- HEENT: Increased intracranial pressure, sinusitis, predilection, and otitis
- Neck: Neck stiffness, nuchal rigidity, swollen glands, and subarachnoid hemorrhag
- Lungs: cough, chest pains, and shortness of breath.
- Cardiovascular: Wheezing and blue fingers.
- Breast: CLEAR
- GI: Change of Appetite and Nausea
- Male/female genital: Dribbling, frequent urination, and urgency to urinate.
- GU: hypotonic neurogenic bladder
- Neuro: numbness, seizures, and incoordination
- Musculoskeletal: Neck swelling, arthritis, and severe sprains.
- Activity & Exercise: mood swings, isolation, and anxiety.
- Psychosocial: Partial hearing loss and reduced concentration.
- Derm: Skin rash and pinprick marks in the body
- Nutrition: Hives, hay fever, and swelling of the tongue.
- Sleep/Rest: Sleep problems
- LMP: N/A
- STI Hx: Clear urine
BP_____72/48mmHg___TPR_ 36.6°C____ HR: _100 beats per minute___ RR: _22 breaths per minute___Ht. __1.75m___ Wt. 72kg ______ BMI (percentile) ___18.5-24.9kg/m2__
- General: Weight loss
- HEENT: Papilledema, mastoiditis, and sinusitis
- Neck: neck stiffness
- Pulmonary: chest pain and high fever
- Cardiovascular: heart murmur
- Breast: N/A
- GI: food intolerance
- Male/female genital: Clear urine
- GU: atonic neurogenic bladder
- Neuro: muscle spasm
- Musculoskeletal: decreased joint movement
- Derm: pale skin
- Psychosocial: memory loss
- Misc. inflammation of inner tissues around the neck
Significant Data/Contributing Dx/Labs/Misc.________________________
- Differential Diagnoses:
1. Central nervous system vasculitis
2. Meningeal carcinomatosis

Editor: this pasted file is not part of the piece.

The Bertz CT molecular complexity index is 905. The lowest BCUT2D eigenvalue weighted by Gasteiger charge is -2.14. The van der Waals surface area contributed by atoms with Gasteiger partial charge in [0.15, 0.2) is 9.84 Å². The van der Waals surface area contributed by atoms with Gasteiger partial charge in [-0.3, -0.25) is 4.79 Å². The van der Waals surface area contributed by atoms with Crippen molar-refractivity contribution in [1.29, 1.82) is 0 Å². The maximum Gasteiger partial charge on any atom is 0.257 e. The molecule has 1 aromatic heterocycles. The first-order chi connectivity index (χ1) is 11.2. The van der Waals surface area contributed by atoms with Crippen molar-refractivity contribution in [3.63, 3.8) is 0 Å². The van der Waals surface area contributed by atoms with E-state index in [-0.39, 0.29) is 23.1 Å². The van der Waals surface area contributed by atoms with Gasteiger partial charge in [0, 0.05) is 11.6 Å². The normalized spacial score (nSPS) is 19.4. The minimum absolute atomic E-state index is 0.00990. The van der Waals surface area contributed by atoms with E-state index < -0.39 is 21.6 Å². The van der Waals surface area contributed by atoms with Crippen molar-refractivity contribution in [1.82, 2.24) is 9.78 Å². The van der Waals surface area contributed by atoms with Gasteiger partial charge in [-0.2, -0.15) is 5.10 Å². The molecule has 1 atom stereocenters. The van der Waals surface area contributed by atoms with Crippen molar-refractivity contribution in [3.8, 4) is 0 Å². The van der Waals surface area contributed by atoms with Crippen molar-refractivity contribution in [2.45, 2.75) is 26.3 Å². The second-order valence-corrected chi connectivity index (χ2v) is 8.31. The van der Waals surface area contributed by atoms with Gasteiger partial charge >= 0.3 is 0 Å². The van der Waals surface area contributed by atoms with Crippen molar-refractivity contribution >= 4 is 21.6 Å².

3. Meningeal inflammation
- Principal Diagnoses:
1. non-infectious meningitis
2. viral meningitis
- Diagnosis: Bacterial meningitis
- Diagnostic Testing: A blood test
- Pharmacological Treatment: Intravenous antibiotics and corticosteroids.
- Education: Antibiotic therapy and treatment models must be incorporated after the conduction of the lumbar test.
- Referrals: NYU Langone Hospitals
- Follow-up: Regular medical checkups, random imaging, blood, and physical exams.
- Anticipatory Guidance: Live a healthy lifestyle, exercise regularly and keep off cold and dusty places.
- Diagnosis Bacterial meningitis
- Diagnostic Testing: Lumbar puncture
- Pharmacological Treatment: Ceftriaxone and cefotaxime drugs
- Education: Consistency and time management in drug intake
- Referrals: Lenox Hill hospital
- Follow-up: Physical exams after 2 weeks of treatment
- Anticipatory Guidance: Exercise regularly
Signature (with appropriate credentials): __________________________________________
Dr. Shem Thompson
Cite current evidenced-based guideline(s) used to guide care (Mandatory) The primary treatment for bacterial meningitis occurs through the admission of four cefotaxime of 50mg/kg every 6 hours (Deliran et al., 2020). In addition, Mintegi et al. (2020) suggest that the prescription of ceftriaxone of 75mg/kg every 12 hours up to 4gram per day can help to cure spinal cord disease. According to El Kareh et al. (2020), treating bacterial meningitis takes place by applying a primary care system that follows a diagnosis conducted by neurologists. Lumbar puncture enables medical specialists to test the sugar levels and red and white blood cells and starts with the cerebrospinal fluid collection. The blood test enhances the accuracy of the doctor to determine the cause of meningitis.
DEA#: 101010101 STU Clinic LIC# 10000000
Tel: (000) 555-1234 FAX: (000) 555-12222
Patient Name: (Initials) B. L.
Date: October 10, 2022
RX Bacterial meningitis
SIG: Zocor 10mg
Dispense: 90 Refill: Zero times
Δ No Substitution
Deliran, S. S., Brouwer, M. C., Coutinho, J. M., & Beek, D. V. (2020). Bacterial meningitis complicated by cerebral venous thrombosis. European Stroke Journal, 5(4), 394-401. Web.
El Kareh, A., El Hage, S., Safi, S., Assouad, E., Mokled, E., & Salameh, P. (2020). Epidemiology of bacterial meningitis in Lebanon from 2011 to 2019. Journal of Clinical Neuroscience, 81, 32-36. Web.
Mintegi, S., García, S., Martín, M. J., Durán, I., Arana-Arri, E., Fernandez, C. L., Benito, J., & Hernández-Bou, S. (2020). Clinical prediction rule for distinguishing bacterial from aseptic meningitis. Pediatrics, 146(3). Web.